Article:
There was a very interesting session at UDS by Google developer Thomas Bushnell. He talked about how Ubuntu, its derivatives and Goobuntu (Google's customized Ubuntu based distro) are used by Google developers.
He starts by saying 'Precise Rocks' and that many Google employees use Ubuntu including managers, software engineers, translators, people who wrote original Unix, people who have no clue about Unix etc. Many developers working on Chrome and Android use Ubuntu and his cook in Google office uses Kubuntu.
Goobuntu is Google's version of Ubuntu and it is based on LTS releases. They make no changes to default UI of Ubuntu like Mint but they do use their own security authentication system and a internal repository system like Launchpad. They like that Ubuntu does a great job of a desktop that works out of the box.
Also many Ubuntu default apps like Ubuntu One are purged from systems as their work information can be sensitive and they also can't send core dumps.
Upgrading to Ubuntu 12.04
Ubuntu systems at Google are upgraded every LTS release. The entire process of upgrading can take as much as 4 months and it is also quite expensive as one reboot or a small change can cost them as much as 1 million dollars.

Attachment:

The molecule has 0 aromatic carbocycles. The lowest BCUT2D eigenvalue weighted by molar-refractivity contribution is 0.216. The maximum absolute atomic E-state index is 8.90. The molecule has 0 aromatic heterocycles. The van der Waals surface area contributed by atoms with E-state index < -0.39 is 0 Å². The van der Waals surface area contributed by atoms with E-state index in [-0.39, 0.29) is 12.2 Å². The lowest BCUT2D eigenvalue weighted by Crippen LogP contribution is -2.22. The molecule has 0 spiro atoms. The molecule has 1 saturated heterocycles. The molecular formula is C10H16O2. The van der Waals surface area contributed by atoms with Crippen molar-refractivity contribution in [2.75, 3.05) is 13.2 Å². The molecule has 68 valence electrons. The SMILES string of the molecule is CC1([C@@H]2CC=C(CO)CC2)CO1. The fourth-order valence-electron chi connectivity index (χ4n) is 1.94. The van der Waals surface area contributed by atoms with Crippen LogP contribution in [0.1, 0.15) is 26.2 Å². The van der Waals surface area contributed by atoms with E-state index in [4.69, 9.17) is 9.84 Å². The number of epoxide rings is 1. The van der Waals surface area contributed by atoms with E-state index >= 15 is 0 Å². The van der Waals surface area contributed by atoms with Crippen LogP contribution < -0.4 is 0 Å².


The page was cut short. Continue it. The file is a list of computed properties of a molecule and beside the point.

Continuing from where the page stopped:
This time, however, Ubuntu 10.04 LTS workstations at Google won't be upgraded to Precise until next year.
Google employees love to use KDE systems and they will be really happy when their systems are upgraded to Precise as lots of great work has been done on KDE since Lucid was released. However, not many employees like new UI changes meant for consumers and not developers. Some of the Google employees also requested removing Unity and Gnome 3 and using xmonad instead.
Lastly he said that 2 years for an LTS release is quite reasonable and gives them enough time prepare things.
Full video of Google's presentation: